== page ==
This guy is on to us. GET HIM BOYS!

    • You don't want to be on a blacklist, do you?

      Honestly, I wouldn't really mind to unfairly (-> only possible way as far as I am not doing anything wrong) be in a blacklist. Although I am a peaceful person not particularly interested in getting in trouble, I don't think that abusing authority/power should be tolerated via fear. In democratic and law-based countries, civic resistance to official arbitrariness is almost a must. When what is really behind that unfairness is capital, rich people getting richer and wellness/peace of mind of the few (what

    • by mikael ( 484 )

      It completely takes the piss when you try and use Visual Studio 2017 IDE, and discover that you have to have an account with Azurre and login before you can actually use the editor or compiler. Even with VMware, the manager connects with their remote server.

      • I guess that you mean Community version and that it similar to VS 2015. In that case, you should be able to use it without linking any account for around 1 month; after that, you would have to log-in just once, then you can log-out and it will work forever (or perhaps until the next important upgrade). I didn't use 2015 too much (and much less 2017), but I saw some curious situations like not being able to offline compile some projects which shouldn't require an internet connection.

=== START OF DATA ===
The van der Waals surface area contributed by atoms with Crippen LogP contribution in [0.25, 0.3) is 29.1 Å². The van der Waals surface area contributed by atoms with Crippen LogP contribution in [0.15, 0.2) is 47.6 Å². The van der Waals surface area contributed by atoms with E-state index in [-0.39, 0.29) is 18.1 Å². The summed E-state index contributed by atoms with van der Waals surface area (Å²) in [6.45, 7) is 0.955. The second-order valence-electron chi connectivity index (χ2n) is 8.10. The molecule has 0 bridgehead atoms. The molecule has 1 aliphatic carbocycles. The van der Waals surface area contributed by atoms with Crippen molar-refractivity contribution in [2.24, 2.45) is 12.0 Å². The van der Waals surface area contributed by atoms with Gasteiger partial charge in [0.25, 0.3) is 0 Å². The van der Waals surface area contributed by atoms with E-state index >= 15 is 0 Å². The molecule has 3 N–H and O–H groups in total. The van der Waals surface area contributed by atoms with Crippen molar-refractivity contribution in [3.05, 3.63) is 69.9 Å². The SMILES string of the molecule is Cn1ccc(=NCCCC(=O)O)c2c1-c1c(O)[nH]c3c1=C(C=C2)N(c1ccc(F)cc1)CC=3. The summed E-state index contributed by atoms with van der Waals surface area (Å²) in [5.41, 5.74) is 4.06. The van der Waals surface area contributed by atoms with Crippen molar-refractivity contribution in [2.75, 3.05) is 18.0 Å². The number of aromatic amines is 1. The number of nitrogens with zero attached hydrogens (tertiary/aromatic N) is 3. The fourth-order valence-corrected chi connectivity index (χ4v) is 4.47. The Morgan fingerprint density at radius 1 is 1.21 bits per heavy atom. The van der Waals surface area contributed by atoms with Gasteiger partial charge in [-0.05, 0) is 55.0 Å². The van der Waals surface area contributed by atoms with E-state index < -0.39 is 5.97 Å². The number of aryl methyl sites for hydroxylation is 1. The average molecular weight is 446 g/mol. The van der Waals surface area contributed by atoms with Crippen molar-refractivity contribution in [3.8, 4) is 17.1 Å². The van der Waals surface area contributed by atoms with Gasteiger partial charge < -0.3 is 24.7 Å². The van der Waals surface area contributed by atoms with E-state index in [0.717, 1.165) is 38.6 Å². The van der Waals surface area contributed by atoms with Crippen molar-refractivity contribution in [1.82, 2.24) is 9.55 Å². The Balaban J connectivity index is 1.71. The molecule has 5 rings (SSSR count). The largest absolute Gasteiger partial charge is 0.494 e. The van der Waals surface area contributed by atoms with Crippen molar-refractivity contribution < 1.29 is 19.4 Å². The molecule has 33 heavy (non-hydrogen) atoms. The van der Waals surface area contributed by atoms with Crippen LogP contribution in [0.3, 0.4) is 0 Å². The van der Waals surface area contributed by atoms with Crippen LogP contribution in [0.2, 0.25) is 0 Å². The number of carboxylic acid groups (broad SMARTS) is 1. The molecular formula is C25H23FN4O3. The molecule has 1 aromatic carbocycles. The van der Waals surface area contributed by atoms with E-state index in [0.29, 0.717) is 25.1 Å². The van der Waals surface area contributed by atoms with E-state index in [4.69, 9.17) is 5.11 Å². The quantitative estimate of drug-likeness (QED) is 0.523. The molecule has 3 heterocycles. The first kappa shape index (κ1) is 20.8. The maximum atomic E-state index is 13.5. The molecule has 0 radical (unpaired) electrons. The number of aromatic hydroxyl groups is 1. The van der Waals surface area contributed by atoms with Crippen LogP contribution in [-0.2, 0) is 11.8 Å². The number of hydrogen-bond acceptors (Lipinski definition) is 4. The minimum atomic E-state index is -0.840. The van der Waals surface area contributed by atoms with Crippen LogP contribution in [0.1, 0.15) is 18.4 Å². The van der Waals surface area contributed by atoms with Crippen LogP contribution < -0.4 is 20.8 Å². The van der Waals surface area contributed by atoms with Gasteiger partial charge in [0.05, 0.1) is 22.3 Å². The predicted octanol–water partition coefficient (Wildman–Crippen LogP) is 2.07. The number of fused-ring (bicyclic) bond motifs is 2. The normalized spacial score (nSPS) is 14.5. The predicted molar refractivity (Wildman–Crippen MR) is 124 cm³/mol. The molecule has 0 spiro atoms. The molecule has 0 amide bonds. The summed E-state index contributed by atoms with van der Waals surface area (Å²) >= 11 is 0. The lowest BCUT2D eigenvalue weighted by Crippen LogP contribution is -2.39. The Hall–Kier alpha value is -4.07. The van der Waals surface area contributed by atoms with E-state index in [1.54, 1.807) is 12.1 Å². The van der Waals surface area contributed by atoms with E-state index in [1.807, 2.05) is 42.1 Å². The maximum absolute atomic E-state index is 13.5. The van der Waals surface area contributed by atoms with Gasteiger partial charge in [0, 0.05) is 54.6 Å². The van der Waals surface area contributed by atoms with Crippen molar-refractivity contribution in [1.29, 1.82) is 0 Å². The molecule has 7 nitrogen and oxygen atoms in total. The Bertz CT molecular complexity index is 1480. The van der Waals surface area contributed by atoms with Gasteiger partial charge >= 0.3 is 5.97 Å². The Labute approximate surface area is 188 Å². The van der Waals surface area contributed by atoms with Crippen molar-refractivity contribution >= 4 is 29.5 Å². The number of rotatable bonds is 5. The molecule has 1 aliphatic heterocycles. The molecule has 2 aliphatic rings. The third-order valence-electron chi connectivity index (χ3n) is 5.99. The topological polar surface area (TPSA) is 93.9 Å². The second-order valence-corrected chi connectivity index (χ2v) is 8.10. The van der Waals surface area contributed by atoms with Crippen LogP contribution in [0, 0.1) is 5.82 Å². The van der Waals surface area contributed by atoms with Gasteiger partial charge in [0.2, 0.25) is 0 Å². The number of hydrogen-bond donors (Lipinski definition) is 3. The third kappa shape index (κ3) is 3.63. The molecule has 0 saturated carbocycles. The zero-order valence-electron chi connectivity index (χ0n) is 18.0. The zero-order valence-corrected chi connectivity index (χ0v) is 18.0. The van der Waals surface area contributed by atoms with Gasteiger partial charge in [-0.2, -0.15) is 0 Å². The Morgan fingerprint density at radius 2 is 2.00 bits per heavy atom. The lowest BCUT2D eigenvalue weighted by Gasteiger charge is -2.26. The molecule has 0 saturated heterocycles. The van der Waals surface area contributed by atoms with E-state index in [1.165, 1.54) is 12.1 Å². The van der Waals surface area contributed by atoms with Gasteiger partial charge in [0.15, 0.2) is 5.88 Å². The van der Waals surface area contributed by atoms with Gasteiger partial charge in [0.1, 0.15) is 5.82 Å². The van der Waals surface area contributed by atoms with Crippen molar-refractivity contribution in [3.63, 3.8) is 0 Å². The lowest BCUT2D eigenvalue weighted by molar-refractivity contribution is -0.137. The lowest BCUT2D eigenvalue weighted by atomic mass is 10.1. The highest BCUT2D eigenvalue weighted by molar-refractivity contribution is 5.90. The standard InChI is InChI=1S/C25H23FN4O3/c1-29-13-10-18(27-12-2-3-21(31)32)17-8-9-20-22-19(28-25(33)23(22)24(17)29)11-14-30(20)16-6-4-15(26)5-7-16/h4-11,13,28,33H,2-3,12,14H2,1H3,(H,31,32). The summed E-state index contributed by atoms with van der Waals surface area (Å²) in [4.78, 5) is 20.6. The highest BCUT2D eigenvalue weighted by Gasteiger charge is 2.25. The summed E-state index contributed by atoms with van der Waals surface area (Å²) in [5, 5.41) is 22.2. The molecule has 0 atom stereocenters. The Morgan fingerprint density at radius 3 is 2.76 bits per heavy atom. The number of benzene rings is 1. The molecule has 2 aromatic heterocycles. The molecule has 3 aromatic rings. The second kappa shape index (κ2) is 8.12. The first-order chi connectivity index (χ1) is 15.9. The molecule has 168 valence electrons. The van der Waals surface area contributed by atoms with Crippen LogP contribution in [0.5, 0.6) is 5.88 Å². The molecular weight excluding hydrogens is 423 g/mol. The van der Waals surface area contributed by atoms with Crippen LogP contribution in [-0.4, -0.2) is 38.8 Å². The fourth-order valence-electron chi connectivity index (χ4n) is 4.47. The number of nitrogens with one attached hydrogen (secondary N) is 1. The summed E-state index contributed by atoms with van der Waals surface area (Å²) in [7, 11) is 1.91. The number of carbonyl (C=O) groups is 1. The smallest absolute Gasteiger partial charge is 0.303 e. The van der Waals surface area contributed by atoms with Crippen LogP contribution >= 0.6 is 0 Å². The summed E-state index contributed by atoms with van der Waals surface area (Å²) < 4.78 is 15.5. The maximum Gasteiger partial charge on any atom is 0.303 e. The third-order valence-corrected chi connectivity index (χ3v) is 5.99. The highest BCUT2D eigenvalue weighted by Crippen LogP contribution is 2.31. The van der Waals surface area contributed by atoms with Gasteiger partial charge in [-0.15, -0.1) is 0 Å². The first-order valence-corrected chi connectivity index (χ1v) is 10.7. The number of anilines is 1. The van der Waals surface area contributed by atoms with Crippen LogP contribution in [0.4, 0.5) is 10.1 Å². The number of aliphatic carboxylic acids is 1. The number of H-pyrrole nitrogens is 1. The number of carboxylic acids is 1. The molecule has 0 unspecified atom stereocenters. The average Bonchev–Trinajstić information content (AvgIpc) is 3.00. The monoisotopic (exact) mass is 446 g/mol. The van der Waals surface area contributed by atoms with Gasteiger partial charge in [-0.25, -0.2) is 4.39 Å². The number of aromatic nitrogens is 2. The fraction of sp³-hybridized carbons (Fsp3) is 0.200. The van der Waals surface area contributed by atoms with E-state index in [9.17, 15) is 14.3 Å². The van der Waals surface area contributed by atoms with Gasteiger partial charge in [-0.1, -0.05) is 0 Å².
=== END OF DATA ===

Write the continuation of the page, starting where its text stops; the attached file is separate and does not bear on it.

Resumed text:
I am quite sure that Mic
  • by Anonymous Coward

    Meanwhile, Google has blocked mp3 search. Go ahead, type filetype:mp3 anything and see for yourself.

    • Meanwhile, Google has blocked mp3 search. Go ahead, type filetype:mp3 anything and see for yourself.

      That is because it would lead you off of google properties, go to youtube and search for ANY song, you'll find it.

  • Google used to have a good image in my opinion. Their slogan "Don't be evil" rang true for many people. But Google is just like any other corporation, now: They're all about the money. It's too bad the world and people in it don't reward responsibility and Google is actually just fitting into their stupidity and apathy. That being said, I hope Google suffers horribly for this, especially concerning minors. Then again, if parents are too stupid and lazy to care, to hell with their kids, who are pretty much y
  • Don't use Chromebooks. It's as though it's the only option, and it isn't.

  • It is a one-way business relationship in which Alphabet monetizes user data and gets the money, and the people who purchase Chromebooks or use Chrome browser, get the business.

  • That's what you get with cloud computing. No privacy or control.